Happy New Year

Blogs article written on the 20 Apr 2010

Photo: Dustin Barter/OxfamAUS

It was recently Khmer New Year, with most of the country slowing down, as everyone goes back to the provinces to spend time with their families. Phnom Penh was a ghost town. A few friends and I joined the exodus to spend a few days at Chi Phat, a “community-based, eco-tourism” village (great use of buzz words). As much as I love the Penh, the remoteness of Chi Phat with its lush jungle and swimmable rivers was divine, although we didn’t quite escape the 24/7 blaring music that breathes extra life into the New Year. It’s year of the tiger, which is my birth year, so it’s destined to be a good one.

Language progress

My daily moto trips to and from work have become my first Khmer classes. My regular driver, Vi Boll, has an incredible skill of driving his moto with his head turned back towards me (often driving on the wrong side of the road) saying “You Speak Khmer, now say ;I want to go to street 135 in Khmer: Khnom Tau Plau le 135′“. To and from work, Vi Boll teaches me new sentences, while I marvel at his multi tasking capabilities. It’s certainly a captivating class room.

Vi Boll worked for years in a restaurant, earning less than US$1 a day until he saved enough money to buy a moto. “Now I can earn (US) $4–$5 a day,” Vi Boll tells me. Vi Boll’s story is a striking contrast to the Lexus 4wds prowling the streets, with huge Lexus signs plastered on their sides, just in case an unobservant eye mistakes it for a Toyota.

Case Studies: Oxfam Specialties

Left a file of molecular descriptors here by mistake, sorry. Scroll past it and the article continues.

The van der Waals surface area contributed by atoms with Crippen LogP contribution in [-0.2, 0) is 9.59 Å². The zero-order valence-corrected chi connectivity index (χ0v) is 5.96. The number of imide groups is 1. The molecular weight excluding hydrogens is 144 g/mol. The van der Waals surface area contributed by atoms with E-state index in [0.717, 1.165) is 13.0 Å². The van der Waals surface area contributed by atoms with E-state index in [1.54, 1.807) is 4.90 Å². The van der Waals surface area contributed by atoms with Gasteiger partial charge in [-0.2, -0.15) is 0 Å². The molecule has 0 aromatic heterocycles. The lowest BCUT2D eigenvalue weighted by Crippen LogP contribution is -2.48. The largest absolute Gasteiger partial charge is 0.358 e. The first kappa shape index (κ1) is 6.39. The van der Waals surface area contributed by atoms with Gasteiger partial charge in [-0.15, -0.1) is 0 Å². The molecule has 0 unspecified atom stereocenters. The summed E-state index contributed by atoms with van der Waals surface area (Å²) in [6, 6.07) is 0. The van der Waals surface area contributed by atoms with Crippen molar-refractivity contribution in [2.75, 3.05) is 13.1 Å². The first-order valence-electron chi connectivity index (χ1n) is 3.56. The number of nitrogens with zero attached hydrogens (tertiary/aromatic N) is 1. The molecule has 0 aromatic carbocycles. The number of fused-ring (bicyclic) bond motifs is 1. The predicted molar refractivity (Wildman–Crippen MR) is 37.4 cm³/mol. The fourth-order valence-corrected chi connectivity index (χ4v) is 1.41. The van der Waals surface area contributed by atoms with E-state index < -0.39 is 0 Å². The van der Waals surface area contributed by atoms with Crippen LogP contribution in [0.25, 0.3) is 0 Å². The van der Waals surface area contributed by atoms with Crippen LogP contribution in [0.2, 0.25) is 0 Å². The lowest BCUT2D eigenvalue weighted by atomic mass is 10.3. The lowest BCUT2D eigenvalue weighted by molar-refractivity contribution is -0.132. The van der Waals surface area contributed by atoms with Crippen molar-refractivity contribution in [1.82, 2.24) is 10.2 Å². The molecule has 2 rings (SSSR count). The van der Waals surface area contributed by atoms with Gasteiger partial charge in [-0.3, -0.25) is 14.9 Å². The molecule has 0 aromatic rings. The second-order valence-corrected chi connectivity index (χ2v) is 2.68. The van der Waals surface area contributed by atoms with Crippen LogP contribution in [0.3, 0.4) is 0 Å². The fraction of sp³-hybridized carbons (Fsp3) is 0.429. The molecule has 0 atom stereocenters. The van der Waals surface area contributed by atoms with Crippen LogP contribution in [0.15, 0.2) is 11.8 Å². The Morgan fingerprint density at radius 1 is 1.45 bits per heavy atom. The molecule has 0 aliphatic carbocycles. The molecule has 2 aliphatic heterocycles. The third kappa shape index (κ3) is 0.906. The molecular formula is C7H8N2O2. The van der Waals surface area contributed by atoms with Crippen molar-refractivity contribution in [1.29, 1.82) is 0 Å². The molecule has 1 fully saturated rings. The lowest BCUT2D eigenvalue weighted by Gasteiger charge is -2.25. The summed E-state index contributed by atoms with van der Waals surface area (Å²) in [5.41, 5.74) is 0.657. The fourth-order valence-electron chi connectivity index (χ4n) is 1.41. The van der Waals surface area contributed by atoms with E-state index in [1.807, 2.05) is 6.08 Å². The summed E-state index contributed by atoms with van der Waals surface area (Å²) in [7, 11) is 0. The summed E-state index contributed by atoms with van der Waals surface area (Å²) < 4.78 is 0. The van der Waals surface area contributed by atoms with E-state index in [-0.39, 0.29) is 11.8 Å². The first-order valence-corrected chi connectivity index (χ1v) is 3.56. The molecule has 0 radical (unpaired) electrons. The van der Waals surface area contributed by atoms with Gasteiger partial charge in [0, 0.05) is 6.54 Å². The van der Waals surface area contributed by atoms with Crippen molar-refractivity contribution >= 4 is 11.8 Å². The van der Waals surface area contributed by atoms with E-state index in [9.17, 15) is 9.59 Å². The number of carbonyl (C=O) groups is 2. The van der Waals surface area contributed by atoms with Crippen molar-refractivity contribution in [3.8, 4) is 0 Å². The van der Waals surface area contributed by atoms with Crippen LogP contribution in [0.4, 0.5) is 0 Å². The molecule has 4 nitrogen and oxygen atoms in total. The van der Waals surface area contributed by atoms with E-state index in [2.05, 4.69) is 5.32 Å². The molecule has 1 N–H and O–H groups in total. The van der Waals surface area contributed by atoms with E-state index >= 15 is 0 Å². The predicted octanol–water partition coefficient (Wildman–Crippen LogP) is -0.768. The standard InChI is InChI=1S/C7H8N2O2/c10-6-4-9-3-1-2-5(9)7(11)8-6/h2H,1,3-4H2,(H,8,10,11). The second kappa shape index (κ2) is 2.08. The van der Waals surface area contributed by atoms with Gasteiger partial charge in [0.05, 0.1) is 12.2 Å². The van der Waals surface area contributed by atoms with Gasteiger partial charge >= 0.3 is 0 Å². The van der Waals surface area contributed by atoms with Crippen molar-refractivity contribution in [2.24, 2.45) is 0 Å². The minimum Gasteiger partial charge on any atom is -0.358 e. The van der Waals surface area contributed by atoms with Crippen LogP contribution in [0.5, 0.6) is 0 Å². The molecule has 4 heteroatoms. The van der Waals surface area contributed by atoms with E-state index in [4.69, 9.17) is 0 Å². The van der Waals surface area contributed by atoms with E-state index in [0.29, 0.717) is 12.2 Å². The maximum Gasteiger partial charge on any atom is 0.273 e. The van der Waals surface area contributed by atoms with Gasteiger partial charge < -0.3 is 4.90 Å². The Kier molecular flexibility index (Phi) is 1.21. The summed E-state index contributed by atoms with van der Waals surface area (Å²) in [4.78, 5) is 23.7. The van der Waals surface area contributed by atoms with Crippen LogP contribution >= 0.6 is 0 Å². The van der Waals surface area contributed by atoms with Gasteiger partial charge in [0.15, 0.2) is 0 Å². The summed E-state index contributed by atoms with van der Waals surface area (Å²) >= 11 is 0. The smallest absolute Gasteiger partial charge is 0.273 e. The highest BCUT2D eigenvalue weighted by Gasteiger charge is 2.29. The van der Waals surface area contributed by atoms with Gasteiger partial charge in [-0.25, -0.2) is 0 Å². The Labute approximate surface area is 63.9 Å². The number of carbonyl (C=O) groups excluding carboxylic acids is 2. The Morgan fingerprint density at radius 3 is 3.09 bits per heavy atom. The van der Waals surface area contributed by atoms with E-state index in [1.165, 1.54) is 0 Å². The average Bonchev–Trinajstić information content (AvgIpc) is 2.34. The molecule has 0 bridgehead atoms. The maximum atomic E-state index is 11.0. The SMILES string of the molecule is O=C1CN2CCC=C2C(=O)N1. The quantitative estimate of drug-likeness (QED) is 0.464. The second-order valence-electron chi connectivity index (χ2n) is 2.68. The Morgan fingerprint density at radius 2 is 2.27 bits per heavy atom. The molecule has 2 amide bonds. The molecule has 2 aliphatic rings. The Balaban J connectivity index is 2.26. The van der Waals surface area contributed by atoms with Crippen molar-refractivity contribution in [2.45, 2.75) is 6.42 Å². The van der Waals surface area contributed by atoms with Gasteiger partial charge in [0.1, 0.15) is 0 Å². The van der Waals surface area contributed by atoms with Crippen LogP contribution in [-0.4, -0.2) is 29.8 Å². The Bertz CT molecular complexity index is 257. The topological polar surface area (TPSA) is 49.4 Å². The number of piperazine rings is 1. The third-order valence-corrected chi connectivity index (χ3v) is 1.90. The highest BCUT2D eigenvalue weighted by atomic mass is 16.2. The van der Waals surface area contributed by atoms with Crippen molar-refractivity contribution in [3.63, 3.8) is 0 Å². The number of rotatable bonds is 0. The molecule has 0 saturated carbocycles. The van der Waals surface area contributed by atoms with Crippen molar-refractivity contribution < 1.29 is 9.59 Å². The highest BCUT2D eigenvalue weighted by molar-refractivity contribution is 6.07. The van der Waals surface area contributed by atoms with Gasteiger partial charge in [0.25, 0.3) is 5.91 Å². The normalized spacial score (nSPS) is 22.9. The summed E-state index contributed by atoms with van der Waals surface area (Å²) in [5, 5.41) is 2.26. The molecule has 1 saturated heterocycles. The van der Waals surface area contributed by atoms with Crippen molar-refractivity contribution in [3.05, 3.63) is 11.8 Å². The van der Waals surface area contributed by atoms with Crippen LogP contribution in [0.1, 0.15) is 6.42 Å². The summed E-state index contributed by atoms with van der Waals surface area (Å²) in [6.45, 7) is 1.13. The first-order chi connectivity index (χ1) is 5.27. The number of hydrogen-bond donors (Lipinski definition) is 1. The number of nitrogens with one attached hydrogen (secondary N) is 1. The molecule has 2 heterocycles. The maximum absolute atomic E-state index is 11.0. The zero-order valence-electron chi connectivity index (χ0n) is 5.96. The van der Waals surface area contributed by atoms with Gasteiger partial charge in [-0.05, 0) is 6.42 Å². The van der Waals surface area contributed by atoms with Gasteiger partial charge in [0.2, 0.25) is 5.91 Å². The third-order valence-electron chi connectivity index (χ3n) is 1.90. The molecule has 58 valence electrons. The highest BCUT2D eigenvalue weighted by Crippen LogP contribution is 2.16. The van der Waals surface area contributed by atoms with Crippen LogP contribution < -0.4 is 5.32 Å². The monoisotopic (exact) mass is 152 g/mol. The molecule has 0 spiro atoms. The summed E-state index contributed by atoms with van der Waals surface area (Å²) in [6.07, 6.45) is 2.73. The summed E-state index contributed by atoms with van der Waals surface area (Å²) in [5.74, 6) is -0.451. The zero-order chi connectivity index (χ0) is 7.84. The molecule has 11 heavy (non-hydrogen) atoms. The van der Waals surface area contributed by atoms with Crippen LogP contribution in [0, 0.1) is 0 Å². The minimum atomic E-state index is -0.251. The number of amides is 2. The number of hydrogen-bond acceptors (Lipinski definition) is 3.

We’ve been working on a few case studies to analyse the effectiveness of current Oxfam practices, with a couple informal training sessions to draw out the complexities of each case study. I would elaborate, explain and discuss each question for the case study, while my workmates would provide huge amounts of valuable info that I would type up. The case studies highlighted strong progress in creating a diversity of positive changes; the fisheries program has improved family’s health and economic security by building ponds and providing baby fish (stablising food supplies). It has also increased community-led fishing regulation and management, while the icing on the cake was a new fishing regulation law. The law, which was designed with involvement from communities, provides an excellent basis for authorities to effectively regulate fishing and improve sustainability. Great achievements on all fronts I reckon. Now my focus is on developing training on report writing, photography and story gathering; busy times ahead.